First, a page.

Suede – The Blue Hour (Album Review)

One of the spearheaders and forefront liners of the so-called Britpop movement in the illustrious 1990s were Suede, alongside equally iconic groups such as Oasis ([What’s the Story] Morning Glory?), Blur (The Great Escape), and Pulp (Different Class). Now, they are ready to unleash another masterpiece, only two years after releasing their seventh.

Formed in 1989, in London, England – comprised currently by Brett Anderson (vocals), Richard Oakes (guitars), Simon Gilbert (drums), Mat Osman (bass), Neil Codling (keyboards, guitars, synthesizers) – Suede seem to be in a high trajectory since their re-formation in 2010. In this decade alone, the quintet has already come up with three full-lengths – 2013’s Bloodsports, 2016’s Night Thoughts, and the latest, titled The Blue Hour.

Released on Friday, September 21, 2018, on Rhino/Warner Records, Suede’s eighth studio album builds up on the cinematic landscape of its direct predecessor. While Anderson’s sexy and brooding vocal swagger has remained captivating as usual, the music has become markedly darker, atmospheric, and progressive. The Blue Hour opens with “As One,” whose instrumentation and melodies delve on Eastern Gothic World music – eerie, expansive, and epic. The same sinister yet romantic mood continues with “Wastelands” and “Mistress,” where Oakes’s trademark wiry guitar sound slowly gets back into the groove. “Beyond the Outskirts” then plunges the listener onto an even deeper plane of introspection, subtly harking to the fraught sound of Suede on 1994’s Dog Man Star.

By “Chalk Circles,” Suede is full-on theatrical Neoclassical Gothic – the cold, sparse string orchestration of Codling and Anderson’s choral vocal harmony may remind the initiated of Dead Can Dance (“Yulunga [Spirit Dance]”). The ensuing “Cold Hands” then returns the listener to Suede proper – upbeat and urgent, only to turn rustic and dramatic again with “Life Is Golden,” connecting the band to its New Romantic past.

After the short, Chinese-Classical-inspired spoken piece “Roadkill,” Suede then reverts to the album’s ominous ambiance as it launches into the subtly angular rhythm of “Tides.” A very powerful track, at least lyrically, “Don’t Be Afraid if Nobody Loves You” is also The Blue Hour’s highlight, slightly oozing with Suede’s animal nitrates and metal mickeys.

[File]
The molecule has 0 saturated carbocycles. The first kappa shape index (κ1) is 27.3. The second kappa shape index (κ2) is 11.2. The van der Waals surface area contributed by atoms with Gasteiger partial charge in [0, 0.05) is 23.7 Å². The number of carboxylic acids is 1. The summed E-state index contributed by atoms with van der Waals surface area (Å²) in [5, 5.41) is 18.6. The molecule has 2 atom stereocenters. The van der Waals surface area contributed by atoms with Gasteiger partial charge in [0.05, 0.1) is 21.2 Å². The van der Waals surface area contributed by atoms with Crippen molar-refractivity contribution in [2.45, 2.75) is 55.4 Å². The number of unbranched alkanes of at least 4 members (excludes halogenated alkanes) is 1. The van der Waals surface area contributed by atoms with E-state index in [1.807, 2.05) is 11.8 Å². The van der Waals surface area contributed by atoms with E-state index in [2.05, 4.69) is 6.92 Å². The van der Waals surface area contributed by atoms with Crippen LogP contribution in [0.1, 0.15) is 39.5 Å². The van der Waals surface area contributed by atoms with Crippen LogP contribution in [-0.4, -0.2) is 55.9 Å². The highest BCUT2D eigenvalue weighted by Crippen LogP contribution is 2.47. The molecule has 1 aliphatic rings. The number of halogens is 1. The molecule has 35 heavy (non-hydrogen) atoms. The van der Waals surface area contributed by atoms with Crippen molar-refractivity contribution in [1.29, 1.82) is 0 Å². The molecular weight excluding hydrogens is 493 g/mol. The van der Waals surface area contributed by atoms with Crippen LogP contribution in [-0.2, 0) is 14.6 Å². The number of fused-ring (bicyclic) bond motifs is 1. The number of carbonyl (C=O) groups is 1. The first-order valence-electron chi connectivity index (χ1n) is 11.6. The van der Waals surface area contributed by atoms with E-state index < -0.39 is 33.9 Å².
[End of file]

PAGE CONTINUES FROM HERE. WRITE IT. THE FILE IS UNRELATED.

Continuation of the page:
With “All the Wild Places” and “The Invisibles,” Suede then takes the listener to a very far-flung place – a bit Vaudeville, a tad Broadway, but noticeably Oriental. Suede is indeed exploring something more musically cerebral than visceral. Finally, Anderson, Oakes, Osman, Codling, and Gilbert wrap up their latest and finest moment with the reflective and uplifting “Flytipping,” which is also the album’s longest and most meticulously arranged track, starting as a Psychedelic acoustic and progressing into a textured Glam/Shoegaze combo.

By the 2000s, many bands associated with Britpop had burned out, faded away, or simply carved different musical directions. However, a number have soldiered on or re-surged after hiatuses, such as Blur (The Magic Whip), The Charlatans (Modern Nature), Kula Shaker (K2.0), Manic Street Preachers (Resistance Is Futile), Jesus Jones (Passages), and James (Living in Extraordinary Times). Suede is among the lot that seemed to have mustered a new sense of musical energy and returned with a renewed songwriting proficiency. The Blue Hour is a brilliant and stellar testament of that. That is why CrypticRock gives it 5 out of 5 stars.

Purchase The Blue Hour:

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